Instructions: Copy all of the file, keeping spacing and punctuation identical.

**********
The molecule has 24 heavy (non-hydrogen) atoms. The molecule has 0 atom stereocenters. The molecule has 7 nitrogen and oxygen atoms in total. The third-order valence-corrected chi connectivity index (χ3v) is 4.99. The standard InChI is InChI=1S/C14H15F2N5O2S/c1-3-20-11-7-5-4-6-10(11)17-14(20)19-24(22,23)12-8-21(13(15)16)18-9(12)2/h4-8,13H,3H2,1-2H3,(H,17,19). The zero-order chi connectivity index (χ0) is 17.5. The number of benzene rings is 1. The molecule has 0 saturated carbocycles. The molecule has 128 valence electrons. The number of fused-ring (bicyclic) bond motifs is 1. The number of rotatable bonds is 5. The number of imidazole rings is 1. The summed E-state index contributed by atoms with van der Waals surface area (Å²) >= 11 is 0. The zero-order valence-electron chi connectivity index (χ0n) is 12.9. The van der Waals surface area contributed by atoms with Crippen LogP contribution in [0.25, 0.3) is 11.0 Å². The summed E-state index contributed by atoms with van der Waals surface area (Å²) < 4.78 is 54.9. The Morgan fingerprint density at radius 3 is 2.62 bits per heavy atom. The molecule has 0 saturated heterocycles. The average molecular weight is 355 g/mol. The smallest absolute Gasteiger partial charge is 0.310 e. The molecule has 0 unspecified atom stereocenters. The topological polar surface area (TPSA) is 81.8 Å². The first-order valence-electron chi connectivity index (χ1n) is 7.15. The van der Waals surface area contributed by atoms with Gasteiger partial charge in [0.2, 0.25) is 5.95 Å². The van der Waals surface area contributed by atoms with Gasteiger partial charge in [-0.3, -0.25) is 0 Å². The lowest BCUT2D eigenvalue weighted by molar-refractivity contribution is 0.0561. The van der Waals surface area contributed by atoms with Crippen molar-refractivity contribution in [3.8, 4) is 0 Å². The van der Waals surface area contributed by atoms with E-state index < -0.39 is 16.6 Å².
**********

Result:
The molecule has 24 heavy (non-hydrogen) atoms. The molecule has 0 atom stereocenters. The molecule has 7 nitrogen and oxygen atoms in total. The third-order valence-corrected chi connectivity index (χ3v) is 4.99. The standard InChI is InChI=1S/C14H15F2N5O2S/c1-3-20-11-7-5-4-6-10(11)17-14(20)19-24(22,23)12-8-21(13(15)16)18-9(12)2/h4-8,13H,3H2,1-2H3,(H,17,19). The zero-order chi connectivity index (χ0) is 17.5. The number of benzene rings is 1. The molecule has 0 saturated carbocycles. The molecule has 128 valence electrons. The number of fused-ring (bicyclic) bond motifs is 1. The number of rotatable bonds is 5. The number of imidazole rings is 1. The summed E-state index contributed by atoms with van der Waals surface area (Å²) >= 11 is 0. The zero-order valence-electron chi connectivity index (χ0n) is 12.9. The van der Waals surface area contributed by atoms with Crippen LogP contribution in [0.25, 0.3) is 11.0 Å². The summed E-state index contributed by atoms with van der Waals surface area (Å²) < 4.78 is 54.9. The Morgan fingerprint density at radius 3 is 2.62 bits per heavy atom. The molecule has 0 saturated heterocycles. The average molecular weight is 355 g/mol. The smallest absolute Gasteiger partial charge is 0.310 e. The molecule has 0 unspecified atom stereocenters. The topological polar surface area (TPSA) is 81.8 Å². The first-order valence-electron chi connectivity index (χ1n) is 7.15. The van der Waals surface area contributed by atoms with Gasteiger partial charge in [0.2, 0.25) is 5.95 Å². The van der Waals surface area contributed by atoms with Gasteiger partial charge in [-0.3, -0.25) is 0 Å². The lowest BCUT2D eigenvalue weighted by molar-refractivity contribution is 0.0561. The van der Waals surface area contributed by atoms with Crippen molar-refractivity contribution in [3.8, 4) is 0 Å². The van der Waals surface area contributed by atoms with E-state index < -0.39 is 16.6 Å².